NEW MEXICO (KRQE) – On this day in 1912, New Mexico became the 47th state in the country, and 110 years later, there is quite a bit of history to look back on. The year is 1912, the streets of downtown Albuquerque were dirt. Horse and buddies wait to unload at the local warehouse, and men in three-piece suits chat outside the local store.

The ink from President Taft’s pen was barely dry on the proclamation for statehood when William McDonald took the helm as governor. A rancher by trade, he laid the groundwork for our statehood.

Story continues below:

Soon after statehood, New Mexico’s signature crop blossomed. “If you eat a chile Relleno in New Mexico you’re eating it because of the research that Roy Nakayama did,” said historian Rick Hendricks.

Hendricks used to be the state historian. He shared a lot of New Mexico’s history during the 100th birthday.

The honeymoon of being the 47th state ended abruptly in 1916 thanks to Pancho Villa’s raid from Mexico. “When the Villaistas attacked Columbus, New Mexico in 1916, that really sort of put a brake on the euphoria,” Hendricks said.

But then Route 66 blazed the trail through the state in 1926. The 1940s brought a massive influx of people and money. “Most historians would agree that the single most important thing that happened in NM from 1912 to today was the explosion of the atom bomb in ’45,” said Hendricks.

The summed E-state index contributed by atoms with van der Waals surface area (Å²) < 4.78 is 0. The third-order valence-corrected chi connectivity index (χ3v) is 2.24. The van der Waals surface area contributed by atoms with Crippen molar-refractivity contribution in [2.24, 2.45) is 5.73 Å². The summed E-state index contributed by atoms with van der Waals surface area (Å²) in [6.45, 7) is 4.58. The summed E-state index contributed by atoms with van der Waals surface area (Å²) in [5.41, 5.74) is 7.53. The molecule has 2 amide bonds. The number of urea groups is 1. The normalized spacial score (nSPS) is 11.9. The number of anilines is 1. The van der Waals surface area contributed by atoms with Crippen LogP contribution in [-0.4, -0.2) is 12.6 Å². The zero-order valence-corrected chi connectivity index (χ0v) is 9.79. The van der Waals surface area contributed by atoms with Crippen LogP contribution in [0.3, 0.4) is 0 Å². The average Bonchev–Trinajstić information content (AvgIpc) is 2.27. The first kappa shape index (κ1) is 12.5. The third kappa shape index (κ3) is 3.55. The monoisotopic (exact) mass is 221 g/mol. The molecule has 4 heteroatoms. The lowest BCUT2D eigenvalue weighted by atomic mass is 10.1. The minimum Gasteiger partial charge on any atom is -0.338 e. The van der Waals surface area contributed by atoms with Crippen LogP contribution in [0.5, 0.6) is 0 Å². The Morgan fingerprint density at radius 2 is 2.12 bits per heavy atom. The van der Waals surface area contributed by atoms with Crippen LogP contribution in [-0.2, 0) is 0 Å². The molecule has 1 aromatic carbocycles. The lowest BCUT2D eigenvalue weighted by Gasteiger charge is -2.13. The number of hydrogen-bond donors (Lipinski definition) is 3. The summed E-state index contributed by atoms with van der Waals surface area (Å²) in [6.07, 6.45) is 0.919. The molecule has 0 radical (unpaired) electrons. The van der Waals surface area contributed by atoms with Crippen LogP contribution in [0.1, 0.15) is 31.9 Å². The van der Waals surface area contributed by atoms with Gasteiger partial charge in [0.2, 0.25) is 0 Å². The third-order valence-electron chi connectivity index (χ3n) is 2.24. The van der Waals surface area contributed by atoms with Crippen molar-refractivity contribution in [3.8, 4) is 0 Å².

Hendricks said New Mexico gave its best during the war. “The contributions we made were quite remarkable, the Navajo code talkers,” said Hendricks.

New Mexico soldiers made up a large part of the infamous Bataan Death March. Then came something New Mexico is synonymous with, the claim aliens landed in Roswell in 1947.

In 1972, the state went aloft. The first Balloon Fiesta took flight in Albuquerque and this year, the now biggest balloon event in the world will mark 50 years.

The 90s and early 2000s were about growth and innovation. In 2007, officials broke ground on the Spaceport. For the next 17 years, Virgin Galactic would work to get tourists to space. Finally last year, they did it.

In 2011, one of the most important things to happen in the state, our first female governor, followed 8 years later by our second. “I think for a state that got off to a stumbling start with women’s rights it’s a very positive step forward,” Hendricks said.

It wouldn’t end there. In 2020, New Mexico elected its first all-female U.S. House delegation, all minorities. Not long after that, one of them, Deb Haaland was named Interior Secretary, becoming the first Native American to hold the post.

Another big moment for the state come in 2018 when Netflix decided to set up shop, followed the next year by NBC Universal. Since then, New Mexico has become a mega movie hub. Some New Mexicans commemorated the occasion by touring Albuquerque’s Fairview Cemetery where a number of the state’s early key figures are buried. They include Congressman Bernard Shannon Rodey, who was known for his fierce fight on behalf of statehood.

Also buried at Fairview, developer Franz Huning, who was influential in bringing the railroad to Albuquerque. Anyone interested in learning more about that history can download free materials for a self-guided tour at